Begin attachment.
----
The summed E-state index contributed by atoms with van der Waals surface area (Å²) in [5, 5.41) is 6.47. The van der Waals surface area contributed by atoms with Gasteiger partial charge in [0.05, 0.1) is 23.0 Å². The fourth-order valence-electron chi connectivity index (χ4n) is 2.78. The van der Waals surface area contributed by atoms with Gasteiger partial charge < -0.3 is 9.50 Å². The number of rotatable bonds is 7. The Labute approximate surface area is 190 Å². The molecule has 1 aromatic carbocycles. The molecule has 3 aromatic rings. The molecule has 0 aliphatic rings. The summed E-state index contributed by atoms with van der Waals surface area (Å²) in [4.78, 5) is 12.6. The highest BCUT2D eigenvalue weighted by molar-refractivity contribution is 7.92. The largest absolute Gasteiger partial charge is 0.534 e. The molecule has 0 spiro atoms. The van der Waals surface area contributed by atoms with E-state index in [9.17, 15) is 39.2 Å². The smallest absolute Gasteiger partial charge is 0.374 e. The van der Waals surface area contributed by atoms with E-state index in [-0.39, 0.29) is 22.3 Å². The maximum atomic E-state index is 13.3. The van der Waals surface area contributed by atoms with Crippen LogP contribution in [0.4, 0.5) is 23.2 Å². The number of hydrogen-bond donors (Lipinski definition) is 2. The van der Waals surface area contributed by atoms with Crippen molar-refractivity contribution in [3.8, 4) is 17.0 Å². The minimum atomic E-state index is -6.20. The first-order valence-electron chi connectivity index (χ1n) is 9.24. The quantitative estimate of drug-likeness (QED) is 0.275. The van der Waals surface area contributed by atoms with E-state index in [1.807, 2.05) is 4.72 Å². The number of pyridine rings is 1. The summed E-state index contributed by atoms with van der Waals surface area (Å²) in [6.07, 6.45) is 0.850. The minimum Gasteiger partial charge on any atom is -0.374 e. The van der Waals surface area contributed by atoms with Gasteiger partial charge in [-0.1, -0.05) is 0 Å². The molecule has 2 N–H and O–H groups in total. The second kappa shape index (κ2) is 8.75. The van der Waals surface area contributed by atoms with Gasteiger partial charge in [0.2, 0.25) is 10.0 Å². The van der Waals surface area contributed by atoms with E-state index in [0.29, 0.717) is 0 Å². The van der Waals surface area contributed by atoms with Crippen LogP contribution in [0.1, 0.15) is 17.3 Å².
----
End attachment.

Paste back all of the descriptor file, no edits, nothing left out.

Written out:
The summed E-state index contributed by atoms with van der Waals surface area (Å²) in [5, 5.41) is 6.47. The van der Waals surface area contributed by atoms with Gasteiger partial charge in [0.05, 0.1) is 23.0 Å². The fourth-order valence-electron chi connectivity index (χ4n) is 2.78. The van der Waals surface area contributed by atoms with Gasteiger partial charge < -0.3 is 9.50 Å². The number of rotatable bonds is 7. The Labute approximate surface area is 190 Å². The molecule has 1 aromatic carbocycles. The molecule has 3 aromatic rings. The molecule has 0 aliphatic rings. The summed E-state index contributed by atoms with van der Waals surface area (Å²) in [4.78, 5) is 12.6. The highest BCUT2D eigenvalue weighted by molar-refractivity contribution is 7.92. The largest absolute Gasteiger partial charge is 0.534 e. The molecule has 0 spiro atoms. The van der Waals surface area contributed by atoms with E-state index in [9.17, 15) is 39.2 Å². The smallest absolute Gasteiger partial charge is 0.374 e. The van der Waals surface area contributed by atoms with E-state index in [-0.39, 0.29) is 22.3 Å². The maximum atomic E-state index is 13.3. The van der Waals surface area contributed by atoms with Crippen LogP contribution in [0.4, 0.5) is 23.2 Å². The number of hydrogen-bond donors (Lipinski definition) is 2. The van der Waals surface area contributed by atoms with Crippen molar-refractivity contribution in [3.8, 4) is 17.0 Å². The minimum atomic E-state index is -6.20. The first-order valence-electron chi connectivity index (χ1n) is 9.24. The quantitative estimate of drug-likeness (QED) is 0.275. The van der Waals surface area contributed by atoms with E-state index in [1.807, 2.05) is 4.72 Å². The number of pyridine rings is 1. The summed E-state index contributed by atoms with van der Waals surface area (Å²) in [6.07, 6.45) is 0.850. The minimum Gasteiger partial charge on any atom is -0.374 e. The van der Waals surface area contributed by atoms with Gasteiger partial charge in [-0.1, -0.05) is 0 Å². The molecule has 2 N–H and O–H groups in total. The second kappa shape index (κ2) is 8.75. The van der Waals surface area contributed by atoms with Gasteiger partial charge in [0.2, 0.25) is 10.0 Å². The van der Waals surface area contributed by atoms with E-state index in [0.29, 0.717) is 0 Å². The van der Waals surface area contributed by atoms with Crippen LogP contribution in [0.1, 0.15) is 17.3 Å².